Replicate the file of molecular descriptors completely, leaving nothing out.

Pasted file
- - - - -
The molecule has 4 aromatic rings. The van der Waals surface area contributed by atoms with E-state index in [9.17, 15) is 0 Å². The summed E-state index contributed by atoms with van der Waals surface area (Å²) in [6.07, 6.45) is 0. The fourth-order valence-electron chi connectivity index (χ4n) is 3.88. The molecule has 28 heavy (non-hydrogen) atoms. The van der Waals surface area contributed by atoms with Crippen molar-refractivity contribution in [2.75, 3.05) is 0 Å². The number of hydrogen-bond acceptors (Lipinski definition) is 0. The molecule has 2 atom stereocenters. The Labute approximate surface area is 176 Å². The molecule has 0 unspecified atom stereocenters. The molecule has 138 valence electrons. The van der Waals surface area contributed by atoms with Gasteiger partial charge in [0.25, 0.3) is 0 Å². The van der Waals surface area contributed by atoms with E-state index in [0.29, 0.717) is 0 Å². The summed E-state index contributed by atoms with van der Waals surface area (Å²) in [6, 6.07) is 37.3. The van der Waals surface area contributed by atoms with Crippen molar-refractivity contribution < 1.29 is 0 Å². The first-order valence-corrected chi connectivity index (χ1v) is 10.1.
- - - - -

The molecule has 4 aromatic rings. The van der Waals surface area contributed by atoms with E-state index in [9.17, 15) is 0 Å². The summed E-state index contributed by atoms with van der Waals surface area (Å²) in [6.07, 6.45) is 0. The fourth-order valence-electron chi connectivity index (χ4n) is 3.88. The molecule has 28 heavy (non-hydrogen) atoms. The van der Waals surface area contributed by atoms with Crippen molar-refractivity contribution in [2.75, 3.05) is 0 Å². The number of hydrogen-bond acceptors (Lipinski definition) is 0. The molecule has 2 atom stereocenters. The Labute approximate surface area is 176 Å². The molecule has 0 unspecified atom stereocenters. The molecule has 138 valence electrons. The van der Waals surface area contributed by atoms with Gasteiger partial charge in [0.25, 0.3) is 0 Å². The van der Waals surface area contributed by atoms with E-state index in [0.29, 0.717) is 0 Å². The summed E-state index contributed by atoms with van der Waals surface area (Å²) in [6, 6.07) is 37.3. The van der Waals surface area contributed by atoms with Crippen molar-refractivity contribution < 1.29 is 0 Å². The first-order valence-corrected chi connectivity index (χ1v) is 10.1.